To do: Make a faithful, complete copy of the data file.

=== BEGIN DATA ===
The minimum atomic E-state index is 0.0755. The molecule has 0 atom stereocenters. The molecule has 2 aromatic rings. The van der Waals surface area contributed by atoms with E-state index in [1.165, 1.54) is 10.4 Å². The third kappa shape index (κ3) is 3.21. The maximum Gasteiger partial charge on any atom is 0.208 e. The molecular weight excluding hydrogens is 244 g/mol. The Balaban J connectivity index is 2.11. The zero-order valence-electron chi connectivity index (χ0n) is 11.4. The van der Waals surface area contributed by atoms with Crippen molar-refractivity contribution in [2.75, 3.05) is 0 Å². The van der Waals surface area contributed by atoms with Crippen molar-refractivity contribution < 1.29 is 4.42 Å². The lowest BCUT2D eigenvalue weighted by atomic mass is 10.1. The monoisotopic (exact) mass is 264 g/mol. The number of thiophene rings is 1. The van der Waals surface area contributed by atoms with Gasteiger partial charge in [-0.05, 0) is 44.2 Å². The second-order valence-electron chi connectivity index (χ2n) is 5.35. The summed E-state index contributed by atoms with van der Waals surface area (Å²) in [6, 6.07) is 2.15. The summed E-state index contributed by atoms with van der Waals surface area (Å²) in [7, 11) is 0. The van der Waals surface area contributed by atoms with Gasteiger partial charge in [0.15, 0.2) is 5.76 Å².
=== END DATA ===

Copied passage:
The minimum atomic E-state index is 0.0755. The molecule has 0 atom stereocenters. The molecule has 2 aromatic rings. The van der Waals surface area contributed by atoms with E-state index in [1.165, 1.54) is 10.4 Å². The third kappa shape index (κ3) is 3.21. The maximum Gasteiger partial charge on any atom is 0.208 e. The molecular weight excluding hydrogens is 244 g/mol. The Balaban J connectivity index is 2.11. The zero-order valence-electron chi connectivity index (χ0n) is 11.4. The van der Waals surface area contributed by atoms with Crippen molar-refractivity contribution in [2.75, 3.05) is 0 Å². The van der Waals surface area contributed by atoms with Crippen molar-refractivity contribution < 1.29 is 4.42 Å². The lowest BCUT2D eigenvalue weighted by atomic mass is 10.1. The monoisotopic (exact) mass is 264 g/mol. The number of thiophene rings is 1. The van der Waals surface area contributed by atoms with Gasteiger partial charge in [-0.05, 0) is 44.2 Å². The second-order valence-electron chi connectivity index (χ2n) is 5.35. The summed E-state index contributed by atoms with van der Waals surface area (Å²) in [6, 6.07) is 2.15. The summed E-state index contributed by atoms with van der Waals surface area (Å²) in [7, 11) is 0. The van der Waals surface area contributed by atoms with Gasteiger partial charge in [0.15, 0.2) is 5.76 Å².